ANOVA for the Behavioural Sciences Researcher

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Taylor & Francis, 2006 - Psychology - 448 pages
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The authors have endeavoured to put together their own theoretical and practical guide to analysis of variance (ANOVA) for the use of students and researchers who have not had a formal course in this technique, but nevertheless require to employ this form of analysis as part of their research.

From their experience in teaching this material and applying it to research problems, the authors have created a summary of the statistical theory underlying ANOVA, together with important issues, guidance, practical methods, references, and hints about using statistical software. These have been organized so that the student can learn the logic of the analytical techniques but also use the book as a reference guide to experimental designs, realizing along the way what pitfalls are likely to be encountered.

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About the author (2006)

Rudolf Cardinal was born in Norwich in 1975. He received a B.A. with first-class honors in medical sciences and neuroscience (1993–1996), M.B. and BChir degrees in clinical medicine and surgery (1996–2001), and a Ph.D. in behavioural neuroscience (1997–2000), all from the University of Cambridge. He has worked as a house physician and surgeon in Cambridge and Norwich (2001–2002) and then as a lecturer in neuroscience in the Department of Experimental Psychology, University of Cambridge (2002–2005), conducting neuroscience research and teaching in neuroscience, psychology, and statistics. His interests within neuroscience include the neural mechanisms of emotion, perception, cognition, and the control of behaviour; reinforcement and reinforcement learning; the nature and neural basis of consciousness; normative decision-making and probability; and artificial intelligence. He is currently a clinical fellow at Addenbrooke's Hospital, Cambridge.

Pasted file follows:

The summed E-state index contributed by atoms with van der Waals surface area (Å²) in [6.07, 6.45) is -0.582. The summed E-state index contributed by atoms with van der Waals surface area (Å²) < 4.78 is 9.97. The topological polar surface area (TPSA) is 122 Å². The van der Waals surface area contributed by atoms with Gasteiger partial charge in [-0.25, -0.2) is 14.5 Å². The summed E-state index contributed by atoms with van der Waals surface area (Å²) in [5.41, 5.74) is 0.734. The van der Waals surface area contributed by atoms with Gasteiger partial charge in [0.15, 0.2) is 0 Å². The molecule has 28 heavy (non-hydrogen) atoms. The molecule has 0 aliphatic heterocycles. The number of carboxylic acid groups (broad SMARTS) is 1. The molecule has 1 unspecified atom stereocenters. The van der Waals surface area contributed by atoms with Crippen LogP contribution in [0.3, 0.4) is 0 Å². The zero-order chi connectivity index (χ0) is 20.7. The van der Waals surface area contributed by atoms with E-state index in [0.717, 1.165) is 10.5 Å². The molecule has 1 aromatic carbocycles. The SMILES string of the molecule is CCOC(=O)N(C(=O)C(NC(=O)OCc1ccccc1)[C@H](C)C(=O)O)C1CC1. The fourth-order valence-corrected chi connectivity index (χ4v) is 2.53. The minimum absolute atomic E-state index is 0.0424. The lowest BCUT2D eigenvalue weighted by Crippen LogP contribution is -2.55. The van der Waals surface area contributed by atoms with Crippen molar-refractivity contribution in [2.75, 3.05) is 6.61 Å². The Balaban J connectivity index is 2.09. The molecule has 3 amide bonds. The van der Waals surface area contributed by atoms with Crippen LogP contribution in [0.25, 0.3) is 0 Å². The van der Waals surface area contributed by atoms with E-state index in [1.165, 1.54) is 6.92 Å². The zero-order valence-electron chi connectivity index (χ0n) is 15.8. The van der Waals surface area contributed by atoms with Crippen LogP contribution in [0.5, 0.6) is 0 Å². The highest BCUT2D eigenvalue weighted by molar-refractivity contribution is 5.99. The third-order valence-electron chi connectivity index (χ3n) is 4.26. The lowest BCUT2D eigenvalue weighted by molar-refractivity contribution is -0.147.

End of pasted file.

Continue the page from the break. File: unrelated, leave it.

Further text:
Mike Aitken was born in Cheltenham in 1970. He is currently a Department Lecturer based at the MRC/Wellcome Behavioural and Clinical Neurosciences Institute within the Department of Experimental Psychology at the University of Cambridge (where he completed both his undergraduate degree and Ph.D.). His research interests include associative theory of categorization and causal induction, functional neuroimaging of associative learning processes, and mechanisms of self-control and response selection.

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